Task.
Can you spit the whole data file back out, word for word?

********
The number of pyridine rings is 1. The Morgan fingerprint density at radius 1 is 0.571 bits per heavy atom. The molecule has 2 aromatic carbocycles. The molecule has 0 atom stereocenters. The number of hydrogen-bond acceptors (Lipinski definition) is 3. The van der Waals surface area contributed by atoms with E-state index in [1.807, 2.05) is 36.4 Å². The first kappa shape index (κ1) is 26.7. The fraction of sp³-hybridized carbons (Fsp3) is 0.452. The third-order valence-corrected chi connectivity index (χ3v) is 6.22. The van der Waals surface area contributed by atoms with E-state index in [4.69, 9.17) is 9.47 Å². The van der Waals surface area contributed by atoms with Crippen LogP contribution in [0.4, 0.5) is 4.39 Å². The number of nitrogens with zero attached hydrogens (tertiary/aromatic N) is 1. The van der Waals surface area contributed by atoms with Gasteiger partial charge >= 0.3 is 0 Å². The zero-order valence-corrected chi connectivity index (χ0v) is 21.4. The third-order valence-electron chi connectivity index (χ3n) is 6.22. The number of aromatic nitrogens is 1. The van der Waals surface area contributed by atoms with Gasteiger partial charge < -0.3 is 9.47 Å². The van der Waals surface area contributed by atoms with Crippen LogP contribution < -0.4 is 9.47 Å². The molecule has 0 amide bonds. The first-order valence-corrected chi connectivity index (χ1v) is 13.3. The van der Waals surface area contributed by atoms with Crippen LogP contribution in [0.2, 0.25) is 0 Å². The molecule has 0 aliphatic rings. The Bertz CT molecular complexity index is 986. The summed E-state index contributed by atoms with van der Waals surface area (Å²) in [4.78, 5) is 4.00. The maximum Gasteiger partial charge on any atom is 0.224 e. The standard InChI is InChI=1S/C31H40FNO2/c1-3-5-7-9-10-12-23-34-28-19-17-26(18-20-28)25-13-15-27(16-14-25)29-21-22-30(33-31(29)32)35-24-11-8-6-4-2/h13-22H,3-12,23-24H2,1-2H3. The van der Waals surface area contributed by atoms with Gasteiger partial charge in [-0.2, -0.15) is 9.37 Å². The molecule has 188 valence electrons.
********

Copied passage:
The number of pyridine rings is 1. The Morgan fingerprint density at radius 1 is 0.571 bits per heavy atom. The molecule has 2 aromatic carbocycles. The molecule has 0 atom stereocenters. The number of hydrogen-bond acceptors (Lipinski definition) is 3. The van der Waals surface area contributed by atoms with E-state index in [1.807, 2.05) is 36.4 Å². The first kappa shape index (κ1) is 26.7. The fraction of sp³-hybridized carbons (Fsp3) is 0.452. The third-order valence-corrected chi connectivity index (χ3v) is 6.22. The van der Waals surface area contributed by atoms with E-state index in [4.69, 9.17) is 9.47 Å². The van der Waals surface area contributed by atoms with Crippen LogP contribution in [0.4, 0.5) is 4.39 Å². The number of nitrogens with zero attached hydrogens (tertiary/aromatic N) is 1. The van der Waals surface area contributed by atoms with Gasteiger partial charge >= 0.3 is 0 Å². The zero-order valence-corrected chi connectivity index (χ0v) is 21.4. The third-order valence-electron chi connectivity index (χ3n) is 6.22. The number of aromatic nitrogens is 1. The van der Waals surface area contributed by atoms with Gasteiger partial charge < -0.3 is 9.47 Å². The van der Waals surface area contributed by atoms with Crippen LogP contribution < -0.4 is 9.47 Å². The molecule has 0 amide bonds. The first-order valence-corrected chi connectivity index (χ1v) is 13.3. The van der Waals surface area contributed by atoms with Crippen LogP contribution in [0.2, 0.25) is 0 Å². The molecule has 0 aliphatic rings. The Bertz CT molecular complexity index is 986. The summed E-state index contributed by atoms with van der Waals surface area (Å²) in [4.78, 5) is 4.00. The maximum Gasteiger partial charge on any atom is 0.224 e. The standard InChI is InChI=1S/C31H40FNO2/c1-3-5-7-9-10-12-23-34-28-19-17-26(18-20-28)25-13-15-27(16-14-25)29-21-22-30(33-31(29)32)35-24-11-8-6-4-2/h13-22H,3-12,23-24H2,1-2H3. The van der Waals surface area contributed by atoms with Gasteiger partial charge in [-0.2, -0.15) is 9.37 Å². The molecule has 188 valence electrons.